9. dave says:

    No, I'm arguing that "wait for any one object" and "wait for all of them" are sufficiently different as to benefit from being different; there's little point in combining them.

    Then, for example, waitForAnyObject could return the handle of the signalled object, and waitForAllObjects could return a value that doesn't look like it's a reference to only the first one (WAIT_OBJECT_0).  Even if it's only an alias for the same bit-pattern.

    As a bonus, we'd get separate documentation for separate semantics.

  10. Ben Voigt says:

    Better than the "object or objects" and covers the interaction with bWaitAll:

    "If bWaitAll is FALSE, modification occurs only for the object whose signaled state caused the function to return."

    It's not necessary for this sentence to apply with bWaitAll is TRUE, because then modification doesn't apply to a subset, but to all handles in the array.

  11. Kevin says:

    @Ben: Then people would think it resets the events which haven't even been signaled yet.

  12. mh says:

    I can think of one case where this might be useful.

    Say you have a set of jobs to assign to a thread pool, and you want to wait until one or more threads in the pool become available, then assign as many jobs as you have available threads.  Knowing that more than one thread is available (and which threads they are) would be useful in that case.  Of course you could also achieve this by calling WaitForMultipleObjects in a loop, assigning one job per iteration, but I'm wondering if there may be more efficiency in being able to do multiple assignments per WaitForMultipleObjects call.

    All hypothetical of course, and the internals of WaitForMultipleObjects might make this a complete non-issue.

  13. Nawak says:

    @Joshua

    In C, the address of a variable is an array of size 1, so the call wouldn't be that more complex:

    WFSO(myHandle, timeout) => WFMO(1, &myHandle, TRUE, timeout)

    @Raymond

    I didn't notice that because I don't really know the higher level functions! I barely even know Win32! My question was quite candid, I supposed that dave's point (two WFMO instead of one) was considered at the time and that there was a good reason for not splitting the "any object"/"all objects" cases but still splitting out the "one object" case…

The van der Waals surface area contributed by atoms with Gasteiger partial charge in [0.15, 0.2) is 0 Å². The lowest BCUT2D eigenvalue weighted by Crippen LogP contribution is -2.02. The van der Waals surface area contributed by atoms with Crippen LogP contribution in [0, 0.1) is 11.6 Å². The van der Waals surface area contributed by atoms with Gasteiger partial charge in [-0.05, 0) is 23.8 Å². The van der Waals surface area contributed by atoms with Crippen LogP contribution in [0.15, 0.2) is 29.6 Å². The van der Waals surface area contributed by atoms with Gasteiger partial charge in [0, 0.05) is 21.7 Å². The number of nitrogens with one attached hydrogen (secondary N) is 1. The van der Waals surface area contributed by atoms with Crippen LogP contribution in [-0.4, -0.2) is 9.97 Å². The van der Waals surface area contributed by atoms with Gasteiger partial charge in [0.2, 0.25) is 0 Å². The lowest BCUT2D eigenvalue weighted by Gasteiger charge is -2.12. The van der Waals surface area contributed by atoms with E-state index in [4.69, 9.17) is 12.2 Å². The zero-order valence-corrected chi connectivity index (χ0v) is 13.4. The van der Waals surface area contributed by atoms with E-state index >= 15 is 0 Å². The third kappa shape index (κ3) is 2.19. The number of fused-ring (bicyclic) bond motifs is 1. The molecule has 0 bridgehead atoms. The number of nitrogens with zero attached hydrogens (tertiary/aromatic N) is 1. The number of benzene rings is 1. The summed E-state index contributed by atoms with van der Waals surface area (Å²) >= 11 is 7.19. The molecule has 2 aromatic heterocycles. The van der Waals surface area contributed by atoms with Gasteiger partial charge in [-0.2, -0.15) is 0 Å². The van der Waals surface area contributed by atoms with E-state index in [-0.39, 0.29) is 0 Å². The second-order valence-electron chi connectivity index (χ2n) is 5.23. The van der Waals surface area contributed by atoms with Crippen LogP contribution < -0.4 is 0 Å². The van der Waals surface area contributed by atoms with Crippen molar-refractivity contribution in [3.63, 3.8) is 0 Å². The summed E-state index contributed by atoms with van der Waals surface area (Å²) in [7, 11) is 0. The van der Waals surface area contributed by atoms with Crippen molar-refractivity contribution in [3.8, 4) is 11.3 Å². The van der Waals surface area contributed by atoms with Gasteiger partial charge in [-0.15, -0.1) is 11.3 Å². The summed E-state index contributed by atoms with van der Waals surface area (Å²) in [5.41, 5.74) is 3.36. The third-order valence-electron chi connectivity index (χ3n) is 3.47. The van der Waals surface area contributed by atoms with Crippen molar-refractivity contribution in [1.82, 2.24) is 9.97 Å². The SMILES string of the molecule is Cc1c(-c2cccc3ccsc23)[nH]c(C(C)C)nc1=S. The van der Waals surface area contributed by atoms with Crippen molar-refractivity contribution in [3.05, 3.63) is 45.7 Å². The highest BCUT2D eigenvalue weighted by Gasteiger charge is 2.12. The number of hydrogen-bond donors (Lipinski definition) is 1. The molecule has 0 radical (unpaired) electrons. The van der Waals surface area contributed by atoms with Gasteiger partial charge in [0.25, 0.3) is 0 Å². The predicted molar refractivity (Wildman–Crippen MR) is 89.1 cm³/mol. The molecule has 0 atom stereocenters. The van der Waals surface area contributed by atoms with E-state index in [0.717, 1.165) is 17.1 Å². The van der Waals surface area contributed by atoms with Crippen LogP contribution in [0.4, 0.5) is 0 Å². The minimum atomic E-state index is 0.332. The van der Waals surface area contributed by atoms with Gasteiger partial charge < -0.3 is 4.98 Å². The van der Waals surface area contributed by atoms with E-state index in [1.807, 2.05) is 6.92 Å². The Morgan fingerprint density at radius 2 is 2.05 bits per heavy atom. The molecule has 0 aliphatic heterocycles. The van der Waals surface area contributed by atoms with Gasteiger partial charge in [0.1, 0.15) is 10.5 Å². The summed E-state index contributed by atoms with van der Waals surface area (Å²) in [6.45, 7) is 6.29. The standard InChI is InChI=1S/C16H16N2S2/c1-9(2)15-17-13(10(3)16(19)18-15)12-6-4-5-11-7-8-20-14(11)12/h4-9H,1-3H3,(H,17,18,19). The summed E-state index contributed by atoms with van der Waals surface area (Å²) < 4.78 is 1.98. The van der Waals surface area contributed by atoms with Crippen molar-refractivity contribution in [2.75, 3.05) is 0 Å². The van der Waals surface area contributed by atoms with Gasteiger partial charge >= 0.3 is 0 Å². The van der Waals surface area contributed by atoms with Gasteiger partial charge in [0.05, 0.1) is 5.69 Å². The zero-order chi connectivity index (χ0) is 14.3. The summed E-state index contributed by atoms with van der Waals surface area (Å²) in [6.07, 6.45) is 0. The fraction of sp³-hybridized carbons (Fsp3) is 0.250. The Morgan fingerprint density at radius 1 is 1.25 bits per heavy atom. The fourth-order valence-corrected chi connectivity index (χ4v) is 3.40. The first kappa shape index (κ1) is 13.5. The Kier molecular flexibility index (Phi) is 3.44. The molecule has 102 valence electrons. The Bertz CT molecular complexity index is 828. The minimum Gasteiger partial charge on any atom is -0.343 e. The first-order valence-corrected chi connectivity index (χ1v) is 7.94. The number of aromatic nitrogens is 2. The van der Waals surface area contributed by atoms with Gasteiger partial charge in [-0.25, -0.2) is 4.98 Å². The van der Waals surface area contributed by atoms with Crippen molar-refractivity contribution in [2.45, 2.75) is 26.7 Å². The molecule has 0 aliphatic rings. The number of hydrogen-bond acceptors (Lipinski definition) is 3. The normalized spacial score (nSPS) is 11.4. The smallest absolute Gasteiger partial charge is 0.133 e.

Knowing now that the higher level functions didn't split this case, I imagine that the decision made for Win32 was later regretted…

    Because I love speculation ;-), here are the possible explanations I see for the decision of having separate WFSO and WFMO:

    – a design mistake (hindsight always 20/20)

    – design's "best practices" evolved over time

    – WFSO was created first, at a time when waiting for multiple objects wasn't possible for the windows kernel, and then when it became possible, WFMO was added and head were banged.

    I think the third one would fit quite well with the theme of this blog! :)

  14. Ray Trent says:

    It seems to me, then, that the simplest and clearest answer to "how do I learn about the other one? " would be "Call Wait­For­Multiple­Objects again.".

    Is that accurate?

  15. Sven2 says:

    @Nawak "WFSO was created first, at a time when waiting for multiple objects wasn't possible for the windows kernel, and then when it became possible, WFMO was added and head were banged."

    Then why was it called "WaitForSingleObject" and not just "WaitForObject"? They must at least have had the possibility for WFMO in mind.

  16. Sven2 says:

    @Ray Trent: Or you could just check if they are signaled.

  17. dave says:

    @Nawak

    I assume the decision was deliberate, since the example I linked to earlier ($WFLOR, $WFLAND) came from VMS, which Dave Cutler (design lead for NT) had also designed.

    The overall trend in the NT native API is "honking great functions with many parameters".

  18. Joshua says:

    @Nawek: But that requires passing by address into kernel mode. WaitForSingleObject can pass by register, which is far cheaper.

  19. voo says:

    @Joshua you're in the process of making a kernel call. The overhead of one indirection to the l1 cache is immeasurable.

  20. Mark says:

    I think another important piece to the puzzle of confusion is the last part of "If multiple objects become signaled, the function returns the index of the first handle in the array whose object was signaled." This currently implies that when the function returns the (say) auto-reset objects will no longer be signalled. I'd say "whose object is in a signal state" instead.

  21. Ariel says:

    @voo

    Getting a value from userspace requires a get_user or copy_from_user, which is more expensive than a simple memory access.

  22. Nawak says:

    @Sven2: D'oh! You're right about that!

    So as @Dave points out, the API was designed like that. The design patterns evolved over time so that when higher level functions were designed, the fashion was having less functions (but more generic) instead of having different functions for special cases.

  23. Nawak says:

    @Ariel: is it? Shouldn't copy_from_user be only noticeably more expensive than memcpy when the passed pointer is invalid? How does it compare to the cost of making a system call?